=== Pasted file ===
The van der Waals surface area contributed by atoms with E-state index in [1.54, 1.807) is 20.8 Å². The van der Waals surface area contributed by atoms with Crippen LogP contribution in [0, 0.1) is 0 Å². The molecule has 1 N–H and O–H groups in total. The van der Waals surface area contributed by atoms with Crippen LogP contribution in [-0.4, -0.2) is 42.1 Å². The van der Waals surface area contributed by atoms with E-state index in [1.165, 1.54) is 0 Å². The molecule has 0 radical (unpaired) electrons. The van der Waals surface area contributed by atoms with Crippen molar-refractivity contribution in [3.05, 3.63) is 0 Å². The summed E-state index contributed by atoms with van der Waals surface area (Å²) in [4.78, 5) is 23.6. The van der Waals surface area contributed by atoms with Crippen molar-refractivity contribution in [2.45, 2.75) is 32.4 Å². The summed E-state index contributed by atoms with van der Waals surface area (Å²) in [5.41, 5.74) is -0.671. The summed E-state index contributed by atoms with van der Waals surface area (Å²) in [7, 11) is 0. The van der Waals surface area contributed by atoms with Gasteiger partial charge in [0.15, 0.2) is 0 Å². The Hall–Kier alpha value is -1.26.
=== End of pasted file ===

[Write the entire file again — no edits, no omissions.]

The van der Waals surface area contributed by atoms with E-state index in [1.54, 1.807) is 20.8 Å². The van der Waals surface area contributed by atoms with Crippen LogP contribution in [0, 0.1) is 0 Å². The molecule has 1 N–H and O–H groups in total. The van der Waals surface area contributed by atoms with Crippen LogP contribution in [-0.4, -0.2) is 42.1 Å². The van der Waals surface area contributed by atoms with E-state index in [1.165, 1.54) is 0 Å². The molecule has 0 radical (unpaired) electrons. The van der Waals surface area contributed by atoms with Crippen molar-refractivity contribution in [3.05, 3.63) is 0 Å². The summed E-state index contributed by atoms with van der Waals surface area (Å²) in [4.78, 5) is 23.6. The van der Waals surface area contributed by atoms with Crippen molar-refractivity contribution in [2.45, 2.75) is 32.4 Å². The summed E-state index contributed by atoms with van der Waals surface area (Å²) in [5.41, 5.74) is -0.671. The summed E-state index contributed by atoms with van der Waals surface area (Å²) in [7, 11) is 0. The van der Waals surface area contributed by atoms with Gasteiger partial charge in [0.15, 0.2) is 0 Å². The Hall–Kier alpha value is -1.26.